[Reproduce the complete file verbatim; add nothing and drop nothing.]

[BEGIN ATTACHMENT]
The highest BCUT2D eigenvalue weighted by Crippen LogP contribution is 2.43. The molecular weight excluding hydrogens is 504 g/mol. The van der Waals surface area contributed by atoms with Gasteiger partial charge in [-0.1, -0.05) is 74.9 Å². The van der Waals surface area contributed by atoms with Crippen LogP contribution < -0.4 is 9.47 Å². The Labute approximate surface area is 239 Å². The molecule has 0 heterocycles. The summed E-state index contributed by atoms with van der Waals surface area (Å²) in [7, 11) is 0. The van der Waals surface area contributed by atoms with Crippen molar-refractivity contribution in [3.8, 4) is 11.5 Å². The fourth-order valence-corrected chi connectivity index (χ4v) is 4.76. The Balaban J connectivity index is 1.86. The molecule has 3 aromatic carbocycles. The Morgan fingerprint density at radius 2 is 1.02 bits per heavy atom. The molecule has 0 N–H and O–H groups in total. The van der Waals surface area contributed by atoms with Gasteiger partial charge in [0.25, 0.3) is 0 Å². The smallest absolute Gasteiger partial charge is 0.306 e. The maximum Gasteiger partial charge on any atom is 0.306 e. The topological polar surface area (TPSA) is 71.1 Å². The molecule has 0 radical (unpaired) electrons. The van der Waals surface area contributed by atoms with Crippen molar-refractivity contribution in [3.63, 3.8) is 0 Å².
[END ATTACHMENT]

The highest BCUT2D eigenvalue weighted by Crippen LogP contribution is 2.43. The molecular weight excluding hydrogens is 504 g/mol. The van der Waals surface area contributed by atoms with Gasteiger partial charge in [-0.1, -0.05) is 74.9 Å². The van der Waals surface area contributed by atoms with Crippen LogP contribution < -0.4 is 9.47 Å². The Labute approximate surface area is 239 Å². The molecule has 0 heterocycles. The summed E-state index contributed by atoms with van der Waals surface area (Å²) in [7, 11) is 0. The van der Waals surface area contributed by atoms with Crippen molar-refractivity contribution in [3.8, 4) is 11.5 Å². The fourth-order valence-corrected chi connectivity index (χ4v) is 4.76. The Balaban J connectivity index is 1.86. The molecule has 3 aromatic carbocycles. The Morgan fingerprint density at radius 2 is 1.02 bits per heavy atom. The molecule has 0 N–H and O–H groups in total. The van der Waals surface area contributed by atoms with Gasteiger partial charge in [0.25, 0.3) is 0 Å². The smallest absolute Gasteiger partial charge is 0.306 e. The maximum Gasteiger partial charge on any atom is 0.306 e. The topological polar surface area (TPSA) is 71.1 Å². The molecule has 0 radical (unpaired) electrons. The van der Waals surface area contributed by atoms with Crippen molar-refractivity contribution in [3.63, 3.8) is 0 Å².